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Author Topic: Vehicles for the Delaware & Northern RR  (Read 7265 times)

postalkarl

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Re: Vehicles for the Delaware & Northern RR
« Reply #105 on: June 03, 2020, 10:55:02 AM »
hey Jerry:

They look just great.

Karl

jerryrbeach

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Re: Vehicles for the Delaware & Northern RR
« Reply #106 on: June 25, 2020, 07:08:36 PM »
hey Jerry:

They look just great.

Karl


Karl,


Thanks for dropping in and the kind words.
Jerry

jerryrbeach

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Re: Vehicles for the Delaware & Northern RR
« Reply #107 on: June 25, 2020, 07:30:25 PM »
I've been working on a couple Jordan Model T's, a 1925 coupe / pickup and a mail truck.  I thought I had taken more photos of the construction process, but as usual, once I got rolling I forgot to take all the shots I intended.  I will post what I did take as well as a couple tips I find make the construction of the T's easier. 


FWIW, the original price of the mail truck was $1.50, with a note on the instruction sheet that said it was purchased at a swap meet in 1983, again for $1.50.  It also had a $4 price tag on it, apparently what I paid. 


On the mail truck I sprayed the outside of the body with a Rattle can of olive drab camo color.  I thought I took a pic of this, oops.  Then I masked off the camo after it had dried for a couple days and finished spraying the interior, underframe, wheels, etc., all with various rattle cans.  After the wheels were dry I used Vallejo dark gray to paint the tires, interior floor, etc.   
Jerry

jerryrbeach

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Re: Vehicles for the Delaware & Northern RR
« Reply #108 on: June 25, 2020, 07:43:31 PM »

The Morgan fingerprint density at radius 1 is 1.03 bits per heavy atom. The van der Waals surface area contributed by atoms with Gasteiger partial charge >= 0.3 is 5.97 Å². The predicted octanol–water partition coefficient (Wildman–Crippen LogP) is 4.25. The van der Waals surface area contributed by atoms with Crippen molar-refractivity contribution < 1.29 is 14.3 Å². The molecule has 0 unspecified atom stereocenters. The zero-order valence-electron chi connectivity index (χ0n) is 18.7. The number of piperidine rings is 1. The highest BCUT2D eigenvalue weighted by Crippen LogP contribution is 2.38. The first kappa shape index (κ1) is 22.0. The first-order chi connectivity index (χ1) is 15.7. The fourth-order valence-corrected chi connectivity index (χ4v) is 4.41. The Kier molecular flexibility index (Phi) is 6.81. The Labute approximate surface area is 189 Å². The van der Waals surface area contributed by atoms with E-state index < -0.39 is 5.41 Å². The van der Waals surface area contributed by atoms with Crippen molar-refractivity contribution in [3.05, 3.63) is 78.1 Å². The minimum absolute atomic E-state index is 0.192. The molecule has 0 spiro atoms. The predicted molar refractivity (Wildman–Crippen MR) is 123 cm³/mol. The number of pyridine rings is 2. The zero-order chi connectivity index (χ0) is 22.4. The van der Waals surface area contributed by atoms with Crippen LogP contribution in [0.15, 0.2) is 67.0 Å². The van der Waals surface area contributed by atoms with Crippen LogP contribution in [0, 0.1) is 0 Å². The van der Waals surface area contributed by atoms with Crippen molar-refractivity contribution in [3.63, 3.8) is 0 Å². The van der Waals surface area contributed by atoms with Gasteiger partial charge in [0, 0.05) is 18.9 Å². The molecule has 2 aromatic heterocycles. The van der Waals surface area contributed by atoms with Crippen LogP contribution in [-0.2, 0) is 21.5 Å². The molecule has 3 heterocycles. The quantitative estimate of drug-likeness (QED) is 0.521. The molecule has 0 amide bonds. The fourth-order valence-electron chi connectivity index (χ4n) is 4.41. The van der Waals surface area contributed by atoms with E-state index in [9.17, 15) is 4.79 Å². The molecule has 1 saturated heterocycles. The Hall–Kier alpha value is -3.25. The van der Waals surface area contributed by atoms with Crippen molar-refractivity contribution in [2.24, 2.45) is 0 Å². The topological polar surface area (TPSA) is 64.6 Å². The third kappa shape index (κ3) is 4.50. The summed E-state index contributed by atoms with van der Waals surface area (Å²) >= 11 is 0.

OK, now for a couple tips that may make construction easier.  First, the underframe has a nice rendition of the pivoting joint where the radius rods fasten to the bottom of the bell housing.  The issue I find it that this means the gluing area is tiny.  I either remove the "bump" with a file or knife, or I glue the radius rods in front of this piece.  The instructions refer to this as a "pad".  This gives a much larger gluing area where the radius rods fasten to the bottom of the bell housing.  The pic shows my scalpel blade pointing at the "pad".


I also glue the rear spring to the underframe using a small drop of liquid plastic cement. Then I glue the front of the driveshaft to the rear of the transmission, again with a small drop of plastic cement.  I then flex the rear spring until it lines up with the axle and when everything is lined properly I use ACC to glue the spring to the axle.  I find this much easier than the directions that call for gluing the spring to the axle and then gluing the assembly to the underframe.  The ends of the springs where they glue to the axle are very small, so by fastening the larger gluing surfaces first I find it easier to get everything aligned. 


My last tip is that after a joint is in place and the initial application of cement or ACC has set, I add fillets of ACC to every joint using the tip of a wire as an applicator.  I always add the wheels last, again a small application of ACC and a fillet around the joint after the first application has set.  If the wheels do not all touch a flat surface evenly i have had good success using a small flat blade screwdriver to twist the rear spring until that axle matches the alignment of the front axle. 
« Last Edit: June 26, 2020, 06:20:04 AM by jerryrbeach »
Jerry